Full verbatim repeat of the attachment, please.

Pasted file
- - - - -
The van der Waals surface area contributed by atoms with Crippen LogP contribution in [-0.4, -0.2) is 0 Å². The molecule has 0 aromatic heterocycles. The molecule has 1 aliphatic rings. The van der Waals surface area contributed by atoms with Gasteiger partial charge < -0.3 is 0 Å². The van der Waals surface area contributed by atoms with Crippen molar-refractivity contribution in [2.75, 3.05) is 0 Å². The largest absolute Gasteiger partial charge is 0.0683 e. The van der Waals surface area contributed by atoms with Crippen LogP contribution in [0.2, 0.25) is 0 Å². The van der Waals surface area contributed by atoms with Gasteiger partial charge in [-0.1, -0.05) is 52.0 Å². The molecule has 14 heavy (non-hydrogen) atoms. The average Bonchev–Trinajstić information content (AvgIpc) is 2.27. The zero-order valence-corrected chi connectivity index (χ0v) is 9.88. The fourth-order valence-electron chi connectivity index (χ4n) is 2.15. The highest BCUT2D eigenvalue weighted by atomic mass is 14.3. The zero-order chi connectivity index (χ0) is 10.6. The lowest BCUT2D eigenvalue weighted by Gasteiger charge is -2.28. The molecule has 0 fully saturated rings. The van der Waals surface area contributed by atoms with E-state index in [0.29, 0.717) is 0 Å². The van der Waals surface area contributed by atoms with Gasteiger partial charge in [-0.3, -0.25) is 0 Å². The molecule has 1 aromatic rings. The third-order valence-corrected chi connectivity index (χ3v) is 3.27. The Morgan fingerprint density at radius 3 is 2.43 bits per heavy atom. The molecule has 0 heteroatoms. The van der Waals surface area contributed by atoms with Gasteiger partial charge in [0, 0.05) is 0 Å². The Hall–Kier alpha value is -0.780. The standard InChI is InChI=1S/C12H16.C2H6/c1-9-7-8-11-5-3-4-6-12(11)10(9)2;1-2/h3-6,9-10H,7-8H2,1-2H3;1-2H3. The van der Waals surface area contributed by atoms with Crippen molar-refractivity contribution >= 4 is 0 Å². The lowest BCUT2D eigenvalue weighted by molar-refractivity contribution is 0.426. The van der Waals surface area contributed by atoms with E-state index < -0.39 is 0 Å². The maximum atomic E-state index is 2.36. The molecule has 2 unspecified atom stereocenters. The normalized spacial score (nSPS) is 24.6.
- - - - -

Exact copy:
The van der Waals surface area contributed by atoms with Crippen LogP contribution in [-0.4, -0.2) is 0 Å². The molecule has 0 aromatic heterocycles. The molecule has 1 aliphatic rings. The van der Waals surface area contributed by atoms with Gasteiger partial charge < -0.3 is 0 Å². The van der Waals surface area contributed by atoms with Crippen molar-refractivity contribution in [2.75, 3.05) is 0 Å². The largest absolute Gasteiger partial charge is 0.0683 e. The van der Waals surface area contributed by atoms with Crippen LogP contribution in [0.2, 0.25) is 0 Å². The van der Waals surface area contributed by atoms with Gasteiger partial charge in [-0.1, -0.05) is 52.0 Å². The molecule has 14 heavy (non-hydrogen) atoms. The average Bonchev–Trinajstić information content (AvgIpc) is 2.27. The zero-order valence-corrected chi connectivity index (χ0v) is 9.88. The fourth-order valence-electron chi connectivity index (χ4n) is 2.15. The highest BCUT2D eigenvalue weighted by atomic mass is 14.3. The zero-order chi connectivity index (χ0) is 10.6. The lowest BCUT2D eigenvalue weighted by Gasteiger charge is -2.28. The molecule has 0 fully saturated rings. The van der Waals surface area contributed by atoms with E-state index in [0.29, 0.717) is 0 Å². The van der Waals surface area contributed by atoms with Gasteiger partial charge in [-0.3, -0.25) is 0 Å². The molecule has 1 aromatic rings. The third-order valence-corrected chi connectivity index (χ3v) is 3.27. The Morgan fingerprint density at radius 3 is 2.43 bits per heavy atom. The molecule has 0 heteroatoms. The van der Waals surface area contributed by atoms with Gasteiger partial charge in [0, 0.05) is 0 Å². The Hall–Kier alpha value is -0.780. The standard InChI is InChI=1S/C12H16.C2H6/c1-9-7-8-11-5-3-4-6-12(11)10(9)2;1-2/h3-6,9-10H,7-8H2,1-2H3;1-2H3. The van der Waals surface area contributed by atoms with Crippen molar-refractivity contribution >= 4 is 0 Å². The lowest BCUT2D eigenvalue weighted by molar-refractivity contribution is 0.426. The van der Waals surface area contributed by atoms with E-state index < -0.39 is 0 Å². The maximum atomic E-state index is 2.36. The molecule has 2 unspecified atom stereocenters. The normalized spacial score (nSPS) is 24.6.